Daughters of Kinnaki: Sri Lankan Tamil women and NGO's in Post-conflict interventions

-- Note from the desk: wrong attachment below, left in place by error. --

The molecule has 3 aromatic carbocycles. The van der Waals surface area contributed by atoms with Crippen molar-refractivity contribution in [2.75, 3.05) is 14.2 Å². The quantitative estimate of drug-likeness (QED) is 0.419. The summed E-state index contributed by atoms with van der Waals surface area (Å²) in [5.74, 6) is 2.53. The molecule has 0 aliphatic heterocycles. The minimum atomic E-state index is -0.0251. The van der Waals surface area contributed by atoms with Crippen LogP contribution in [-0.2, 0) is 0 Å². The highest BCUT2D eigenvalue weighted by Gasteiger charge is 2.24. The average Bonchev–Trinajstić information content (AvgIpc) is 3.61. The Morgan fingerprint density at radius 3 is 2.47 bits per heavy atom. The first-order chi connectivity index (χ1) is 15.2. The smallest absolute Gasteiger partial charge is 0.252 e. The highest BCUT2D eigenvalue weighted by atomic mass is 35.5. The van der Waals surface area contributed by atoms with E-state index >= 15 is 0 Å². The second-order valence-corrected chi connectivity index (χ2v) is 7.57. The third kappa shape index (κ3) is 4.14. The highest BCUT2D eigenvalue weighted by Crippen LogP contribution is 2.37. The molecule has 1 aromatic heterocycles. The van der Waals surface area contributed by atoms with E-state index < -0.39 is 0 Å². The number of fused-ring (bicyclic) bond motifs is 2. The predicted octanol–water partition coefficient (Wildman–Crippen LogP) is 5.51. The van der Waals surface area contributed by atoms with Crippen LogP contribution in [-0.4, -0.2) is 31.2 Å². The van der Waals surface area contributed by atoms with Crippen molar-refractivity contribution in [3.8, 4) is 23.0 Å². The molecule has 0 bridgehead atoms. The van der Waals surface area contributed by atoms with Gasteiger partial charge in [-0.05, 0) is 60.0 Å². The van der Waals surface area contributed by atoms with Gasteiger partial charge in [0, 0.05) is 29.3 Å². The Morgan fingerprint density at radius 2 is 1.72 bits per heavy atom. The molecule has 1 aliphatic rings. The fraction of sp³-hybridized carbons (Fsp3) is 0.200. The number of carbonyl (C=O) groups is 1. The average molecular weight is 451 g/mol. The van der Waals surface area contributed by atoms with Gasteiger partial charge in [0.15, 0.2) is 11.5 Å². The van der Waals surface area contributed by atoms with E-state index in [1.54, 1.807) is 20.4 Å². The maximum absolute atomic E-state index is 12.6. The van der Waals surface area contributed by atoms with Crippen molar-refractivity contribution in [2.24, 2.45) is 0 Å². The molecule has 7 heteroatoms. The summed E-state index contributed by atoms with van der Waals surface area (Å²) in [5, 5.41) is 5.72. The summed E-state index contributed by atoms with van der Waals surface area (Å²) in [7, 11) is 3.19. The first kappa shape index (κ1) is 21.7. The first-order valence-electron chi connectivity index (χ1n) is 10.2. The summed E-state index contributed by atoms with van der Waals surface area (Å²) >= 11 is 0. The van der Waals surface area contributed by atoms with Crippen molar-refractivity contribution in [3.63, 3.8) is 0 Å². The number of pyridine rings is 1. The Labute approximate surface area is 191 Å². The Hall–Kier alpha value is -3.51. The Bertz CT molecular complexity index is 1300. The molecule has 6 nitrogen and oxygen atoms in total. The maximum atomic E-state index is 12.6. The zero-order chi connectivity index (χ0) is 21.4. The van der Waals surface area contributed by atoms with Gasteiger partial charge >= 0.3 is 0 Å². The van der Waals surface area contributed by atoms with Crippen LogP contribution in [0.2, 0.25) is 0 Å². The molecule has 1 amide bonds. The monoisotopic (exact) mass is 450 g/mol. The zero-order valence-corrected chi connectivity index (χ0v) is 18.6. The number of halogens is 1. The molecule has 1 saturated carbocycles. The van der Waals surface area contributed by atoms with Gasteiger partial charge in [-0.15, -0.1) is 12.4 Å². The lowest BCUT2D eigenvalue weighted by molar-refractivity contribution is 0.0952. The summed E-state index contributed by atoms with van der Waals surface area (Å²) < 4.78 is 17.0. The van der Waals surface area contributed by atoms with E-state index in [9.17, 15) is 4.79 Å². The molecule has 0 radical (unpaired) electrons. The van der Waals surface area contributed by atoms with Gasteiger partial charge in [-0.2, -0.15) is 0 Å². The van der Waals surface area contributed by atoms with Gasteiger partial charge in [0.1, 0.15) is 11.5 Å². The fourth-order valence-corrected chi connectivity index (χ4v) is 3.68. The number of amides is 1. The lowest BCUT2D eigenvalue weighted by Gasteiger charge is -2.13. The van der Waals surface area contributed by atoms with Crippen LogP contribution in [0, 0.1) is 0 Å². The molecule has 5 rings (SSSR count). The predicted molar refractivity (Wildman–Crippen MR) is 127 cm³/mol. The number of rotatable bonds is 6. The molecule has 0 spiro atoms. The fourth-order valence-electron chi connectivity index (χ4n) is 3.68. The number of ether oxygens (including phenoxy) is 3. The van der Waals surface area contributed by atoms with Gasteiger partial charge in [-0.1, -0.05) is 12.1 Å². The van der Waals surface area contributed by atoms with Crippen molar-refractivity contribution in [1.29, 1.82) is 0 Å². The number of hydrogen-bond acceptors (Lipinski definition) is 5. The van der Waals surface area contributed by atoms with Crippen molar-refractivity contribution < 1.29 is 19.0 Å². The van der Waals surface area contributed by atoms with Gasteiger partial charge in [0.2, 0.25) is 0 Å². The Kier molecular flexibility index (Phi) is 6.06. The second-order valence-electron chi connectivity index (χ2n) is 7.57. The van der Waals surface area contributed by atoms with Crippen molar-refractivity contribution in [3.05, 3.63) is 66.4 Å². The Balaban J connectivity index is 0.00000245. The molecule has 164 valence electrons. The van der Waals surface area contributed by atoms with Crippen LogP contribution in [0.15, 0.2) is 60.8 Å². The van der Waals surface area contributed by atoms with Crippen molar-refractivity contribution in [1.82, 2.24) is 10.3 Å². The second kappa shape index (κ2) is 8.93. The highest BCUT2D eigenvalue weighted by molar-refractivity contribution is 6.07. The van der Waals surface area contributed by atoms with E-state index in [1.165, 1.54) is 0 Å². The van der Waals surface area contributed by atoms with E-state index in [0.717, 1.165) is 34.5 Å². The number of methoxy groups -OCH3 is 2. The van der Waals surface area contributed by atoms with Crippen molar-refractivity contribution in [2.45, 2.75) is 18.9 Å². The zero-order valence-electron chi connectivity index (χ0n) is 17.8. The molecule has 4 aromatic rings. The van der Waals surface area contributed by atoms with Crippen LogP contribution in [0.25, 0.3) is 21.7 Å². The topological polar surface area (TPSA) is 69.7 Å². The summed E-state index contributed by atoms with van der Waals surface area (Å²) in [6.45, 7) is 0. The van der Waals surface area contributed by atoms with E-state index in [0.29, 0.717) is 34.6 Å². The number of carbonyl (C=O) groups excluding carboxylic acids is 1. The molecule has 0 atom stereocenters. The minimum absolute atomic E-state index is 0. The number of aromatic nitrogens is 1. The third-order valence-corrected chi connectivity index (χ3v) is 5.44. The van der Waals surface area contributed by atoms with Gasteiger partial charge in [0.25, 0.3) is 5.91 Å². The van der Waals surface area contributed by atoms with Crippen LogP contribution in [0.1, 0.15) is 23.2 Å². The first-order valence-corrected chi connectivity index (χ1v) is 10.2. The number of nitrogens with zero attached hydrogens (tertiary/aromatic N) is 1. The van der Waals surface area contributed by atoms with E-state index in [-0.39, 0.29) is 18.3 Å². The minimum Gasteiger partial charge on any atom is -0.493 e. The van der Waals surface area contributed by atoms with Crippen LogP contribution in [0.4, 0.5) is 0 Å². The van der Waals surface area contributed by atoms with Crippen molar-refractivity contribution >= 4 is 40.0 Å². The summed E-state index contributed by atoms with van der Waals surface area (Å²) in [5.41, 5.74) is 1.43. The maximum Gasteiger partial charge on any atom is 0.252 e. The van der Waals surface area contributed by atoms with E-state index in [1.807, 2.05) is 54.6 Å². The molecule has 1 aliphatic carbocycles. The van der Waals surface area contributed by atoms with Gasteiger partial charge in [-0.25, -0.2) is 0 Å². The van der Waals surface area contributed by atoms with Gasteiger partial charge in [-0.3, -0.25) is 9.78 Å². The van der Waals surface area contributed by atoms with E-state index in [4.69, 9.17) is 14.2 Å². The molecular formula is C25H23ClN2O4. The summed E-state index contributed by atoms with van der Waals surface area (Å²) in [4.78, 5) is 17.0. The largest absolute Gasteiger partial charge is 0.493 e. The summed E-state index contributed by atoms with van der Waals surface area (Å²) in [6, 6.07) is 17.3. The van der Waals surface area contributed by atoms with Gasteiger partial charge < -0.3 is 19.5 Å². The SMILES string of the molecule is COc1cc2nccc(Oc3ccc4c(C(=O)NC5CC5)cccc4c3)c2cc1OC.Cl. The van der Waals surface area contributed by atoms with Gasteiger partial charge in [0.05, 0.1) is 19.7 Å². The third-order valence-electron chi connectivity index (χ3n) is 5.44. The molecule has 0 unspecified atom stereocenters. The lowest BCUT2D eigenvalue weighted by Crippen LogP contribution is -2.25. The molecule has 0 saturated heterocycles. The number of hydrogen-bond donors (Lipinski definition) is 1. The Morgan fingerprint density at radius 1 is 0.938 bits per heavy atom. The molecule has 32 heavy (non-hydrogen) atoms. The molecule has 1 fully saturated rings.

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DAUGHTERS OF KINNAKI: Sri Lankan Tamil women and Ngos in post-conflict interventions United Nations and international legal framework have established that inclusion of women in livelihood recovery provisions, post-conflict interventions, and in the overall peacebuilding process is essential to ensure sustainable and lasting peace. Post-war contexts pose particular challenges for women’s livelihoods, whose vulnerabilities are exacerbated in the aftermath of a war. This case study aims to explore how Ngo’s interventions assist Tamil widows in fisheries in Northern Sri Lanka, whose livelihoods are very much restricted by the underlying patriarchal and caste system. Tamil widows working in the fisheries face multiple complexities: first, due to the war, they have lost their spouses and became the breadwinners of the household. Considering that Tamil culture relegates women in the private sphere and the negative stigma of widowhood, these women are marginalized and have restricted access and control over resources. Second, the fishery industry is conceptualized as a male domain, which in turn, results in the lack of recognition of women’s contribution to the sector. Findings reveal that local NGOs ’ contribution and assistance are producing a positive impact on women’s livelihood and empowerment. However, deconstructing the cultural-caste system that subordinate Tamil women remains a challenge.
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